After using purge, use the autoremove command to remove any packages on the Raspberry Pi that aren't needed. This is done because it will remove any dependencies that came with the original install of the package you are purging. For example, if you installed package Z, it might install package X and Y in order for Z to run correctly. When you use purge to uninstall package Z it does not remove packages X and Y. Autoremove does that:
sudo apt-get autoremove
How to Create a Text File
Creating and editing text documents is useful or configuring your Raspberry Pi and writing programs. There are command-line text editors just like there are editors for use via the desktop environment like Leaf on the Raspberry Pi and Microsoft Word on Windows. You can write, edit, and save text files using the command-line editor Nano. Nano is a simple text editor that is installed on many Linux distros including Raspbian. It's easy to use and very beginner friendly.
Let's start by opening a new file:
This opens a new buffer which is the same as a blank unnamed text file. In the upper left corner, you will find the name of the application and version number. The name of the file is at top center which by default is called "new buffer". At the bottom of the window, there are three lines. The top line states the status of the file you are editing. Right now, it tells us that the file we are editing is a "New File". The two lines under that are a collection of keyboard shortcuts. The shortcuts you see are the ones most commonly used but there are many more. To see all the shortcuts available plus a description of how to use them, press Ctrl + G. This shortcut brings up the help page. To exit the help page press Ctrl + X.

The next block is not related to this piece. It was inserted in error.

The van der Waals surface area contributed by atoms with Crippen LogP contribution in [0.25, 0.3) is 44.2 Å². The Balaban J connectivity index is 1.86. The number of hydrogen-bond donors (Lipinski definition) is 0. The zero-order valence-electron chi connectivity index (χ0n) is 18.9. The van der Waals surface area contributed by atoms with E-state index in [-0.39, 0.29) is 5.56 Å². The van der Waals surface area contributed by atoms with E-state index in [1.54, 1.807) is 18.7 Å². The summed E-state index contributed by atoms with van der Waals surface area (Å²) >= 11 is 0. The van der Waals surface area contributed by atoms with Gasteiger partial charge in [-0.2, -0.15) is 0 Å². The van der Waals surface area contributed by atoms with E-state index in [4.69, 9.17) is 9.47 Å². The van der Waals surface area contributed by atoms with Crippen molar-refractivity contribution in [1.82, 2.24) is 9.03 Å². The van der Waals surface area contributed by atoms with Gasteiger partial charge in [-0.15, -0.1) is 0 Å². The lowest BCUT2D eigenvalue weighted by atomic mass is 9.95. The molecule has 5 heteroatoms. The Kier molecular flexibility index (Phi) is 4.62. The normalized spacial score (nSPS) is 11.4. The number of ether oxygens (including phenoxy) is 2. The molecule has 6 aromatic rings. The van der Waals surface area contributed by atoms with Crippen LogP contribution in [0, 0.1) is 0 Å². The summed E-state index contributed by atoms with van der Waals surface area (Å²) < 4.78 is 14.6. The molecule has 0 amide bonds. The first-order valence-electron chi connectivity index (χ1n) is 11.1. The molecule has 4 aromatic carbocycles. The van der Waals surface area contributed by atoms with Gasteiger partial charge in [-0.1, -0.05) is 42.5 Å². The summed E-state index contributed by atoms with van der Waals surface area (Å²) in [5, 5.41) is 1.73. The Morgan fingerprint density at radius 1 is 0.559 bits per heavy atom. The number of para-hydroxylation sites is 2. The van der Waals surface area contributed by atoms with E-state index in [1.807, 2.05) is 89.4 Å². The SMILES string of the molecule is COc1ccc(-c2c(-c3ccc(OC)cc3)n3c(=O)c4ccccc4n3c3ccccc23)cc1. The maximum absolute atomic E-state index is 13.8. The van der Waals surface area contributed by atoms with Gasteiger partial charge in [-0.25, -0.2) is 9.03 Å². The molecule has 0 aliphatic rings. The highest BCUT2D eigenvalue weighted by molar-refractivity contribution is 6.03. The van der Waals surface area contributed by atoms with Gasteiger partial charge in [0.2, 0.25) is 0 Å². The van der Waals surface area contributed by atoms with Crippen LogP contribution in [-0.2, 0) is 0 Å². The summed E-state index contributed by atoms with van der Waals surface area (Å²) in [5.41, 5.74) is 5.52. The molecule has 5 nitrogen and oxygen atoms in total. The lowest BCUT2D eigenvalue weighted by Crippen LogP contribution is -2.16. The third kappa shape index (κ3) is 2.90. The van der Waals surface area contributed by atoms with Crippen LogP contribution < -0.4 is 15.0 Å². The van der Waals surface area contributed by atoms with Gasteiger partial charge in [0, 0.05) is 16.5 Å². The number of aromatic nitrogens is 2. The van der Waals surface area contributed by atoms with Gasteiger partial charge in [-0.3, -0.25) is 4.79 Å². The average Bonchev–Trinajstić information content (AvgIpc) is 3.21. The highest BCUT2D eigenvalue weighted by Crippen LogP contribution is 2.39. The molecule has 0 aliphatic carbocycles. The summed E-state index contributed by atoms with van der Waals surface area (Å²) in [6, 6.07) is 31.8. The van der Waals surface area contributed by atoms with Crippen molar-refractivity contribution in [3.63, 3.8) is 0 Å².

As stated in the help page, to save a file press Ctrl + O. Alternatively, if you exit Nano using Ctrl + X you will be asked to save the file before exiting.
Create a Shell Script!
So far we have been executing single-line commands. Commands can be combined together into one file, saved then ran by the Raspberry Pi executing them all from top to bottom. This is called a shell script. A script is simply a text file that contains multiple commands and is saved with the .sh suffix. You can create a script using any text editor but since you have just discovered Nano, let's stick with it.
Create a new text file in Nano named helloMe by typing:
For the first line of your program type:
This line is called a shebang. It identifies your text file as a script that Bash needs to execute. If the wrong character appears when you try to type #, revisit your keyboard layout configuration.
For your first shell script, you will write a timelapse script for the camera module. It will automatically take one photo then another every 2 seconds over a total period of 10 seconds.
Write these two lines in your open text file:
raspistill -w 800 -h 600 -t 10000 -tl 2000 -o image%02d.jpg convert -delay 10 -loop 0 image*.jpg animateMe.gif
Let's go over what is happening in these two lines.